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This project is a demonstration of using the Swift Package Manager and writing Swift code to run on both Linux and macOS. It is built by developers at ustwo.


Installing & Running

Ensure you have the latest version of Xcode and Docker installed.

Run the setup script to install depedencies and perform an initial local build.


To setup a Docker container with the server, run the following command. Alternatively, if you have cloned this repository directly onto a Linux machine, you can install Swift by following Apple's instructions.

cd Utility && ./

To start the server, from within the Docker container (or your Linux server) run the following command:

cd Utility && ./

Testing & Linting

The Utility folder contains bash scripts for testing ( and linting ( Linting will check Ruby, Shell, and Swift files and output them into a reports folder in the main directory.



This repository is organised as specified by the Swift Package Manager. All source files for the mock server and client are included in the Sources folder with the corresponding tests in the Tests folder. A variety of useful scripts are in the Utility folder. The project's resources are housed within the Resources folder.

Libraries and Executables

Each of the top level folders in Sources and Tests define a module. Each framework and test module is suffixed with Kit and Tests respectively. Following Swift Package Manager convention, test modules use the same name as their corresponding module and add the Tests suffix. Executables do not contain any suffix. Below is a brief description of each core module:

  • MockServer: This is the server executable. It runs a basic HTTP server built with the MockServerKit.
  • MockServerKit: This houses the business logic of the server. This is in a separate module from MockServer in order to make it testable. See SR-3033.
  • ResourceKit: This contains helper files for managing resources as the Swift Package Manager does not currently have a good way to include them within a package. See SR-2866.
  • SwaggerKit: This module parses a Swagger file and has convenience methods to build the HTTP server endpoints.
  • TestKit: This library contains helper files for writting tests.


The Swift package is dependent on (as shown in Package.swift):

  • HeliumLogger: This package provides additional logging functionality.
  • Kitura: This framework provides the core of building an HTTP server.
  • Swift-cenv: This library provides convenience methods for determining the environment on which the server is running.


By default, logging has been set at the verbose level for both the server and the tests. To adjust this, edit the line:


in the ServerController.swift for the server and LoggedTestCase.swift for the tests.

Open Swift Tickets & PR's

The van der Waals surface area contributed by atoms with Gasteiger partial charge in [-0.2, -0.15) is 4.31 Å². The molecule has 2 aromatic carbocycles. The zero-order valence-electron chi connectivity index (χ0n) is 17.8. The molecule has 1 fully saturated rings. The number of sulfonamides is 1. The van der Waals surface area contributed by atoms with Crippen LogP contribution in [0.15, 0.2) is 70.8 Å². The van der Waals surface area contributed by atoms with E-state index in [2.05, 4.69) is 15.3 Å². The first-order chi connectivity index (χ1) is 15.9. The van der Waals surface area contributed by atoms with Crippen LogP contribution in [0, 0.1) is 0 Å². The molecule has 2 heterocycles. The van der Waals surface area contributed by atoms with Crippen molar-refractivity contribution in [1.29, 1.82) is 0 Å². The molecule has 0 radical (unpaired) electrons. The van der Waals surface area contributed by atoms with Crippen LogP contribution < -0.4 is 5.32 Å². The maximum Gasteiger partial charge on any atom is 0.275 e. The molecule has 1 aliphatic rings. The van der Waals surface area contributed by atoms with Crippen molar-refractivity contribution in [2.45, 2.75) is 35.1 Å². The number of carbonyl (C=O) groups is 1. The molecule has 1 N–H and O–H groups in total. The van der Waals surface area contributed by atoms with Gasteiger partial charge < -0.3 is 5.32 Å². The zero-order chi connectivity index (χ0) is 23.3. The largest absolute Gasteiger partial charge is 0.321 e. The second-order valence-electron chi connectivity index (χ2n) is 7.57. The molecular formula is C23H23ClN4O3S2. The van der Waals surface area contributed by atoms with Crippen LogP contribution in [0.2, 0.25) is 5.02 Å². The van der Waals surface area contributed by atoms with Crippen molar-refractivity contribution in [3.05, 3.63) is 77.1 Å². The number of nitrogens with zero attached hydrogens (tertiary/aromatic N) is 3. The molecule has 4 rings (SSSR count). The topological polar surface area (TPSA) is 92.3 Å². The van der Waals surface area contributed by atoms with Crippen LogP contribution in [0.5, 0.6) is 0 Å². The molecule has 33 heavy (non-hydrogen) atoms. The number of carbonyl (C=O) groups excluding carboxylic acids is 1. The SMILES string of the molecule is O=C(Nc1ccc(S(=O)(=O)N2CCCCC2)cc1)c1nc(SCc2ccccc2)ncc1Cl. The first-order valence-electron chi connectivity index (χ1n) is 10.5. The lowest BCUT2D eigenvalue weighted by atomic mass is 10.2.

• SR-2866: The Swift Package Manager currently does not have a way to specify resources (such as assets, test files, etc.) to be included in the package. Mockingbird works around this by adding a COPY command in the Dockerfile and providing an absolute path to the resources in the code. To provide better support in Xcode, part of the xcodeproj_after_install.rb script adds the resources to a Copy Files Build Script Phase for the ResourceKit target. Thus ResourceKit has three ways for generating the appropriate file url for a given resource - absolute path using Linux (Docker) file layout when building on Linux, absolute path using the macOS file layout when using the Swift compiler on a Mac (i.e. swift build and swift test), or a resource bundle when using Xcode on a Mac.
  • SR-3033: The Swift Package Manager currently cannot test an executable package (i.e. one with a main.swift file). Mockingbird works around this by placing as much code as possible within a library (MockServerKit) and only a minimal main.swift file in the executable (MockServer).
  • SR-3583: The Swift Package Manager creates a .build folder when building. No distinction is made for the operating system when building. So if the .build folder is copied from a macOS build to a Linux server and run, it may or may not compile or test correctly. This GitHub PR seeks to either warn the user or place the build artifacts inside a top-level folder specifying the operating system. Mockingbird works around this by adding the .build folder to the .dockerignore file and doing a clean build on the Linux server. (For more history on this issue, see GitHub PR #807.)


Mockingbird is released under the MIT license. See for details. Note that while Mock Mockingbird is licensed under the MIT license, not all of its dependencies are. Please check the depedencies listed in the Package.swift file and their respective licesnses.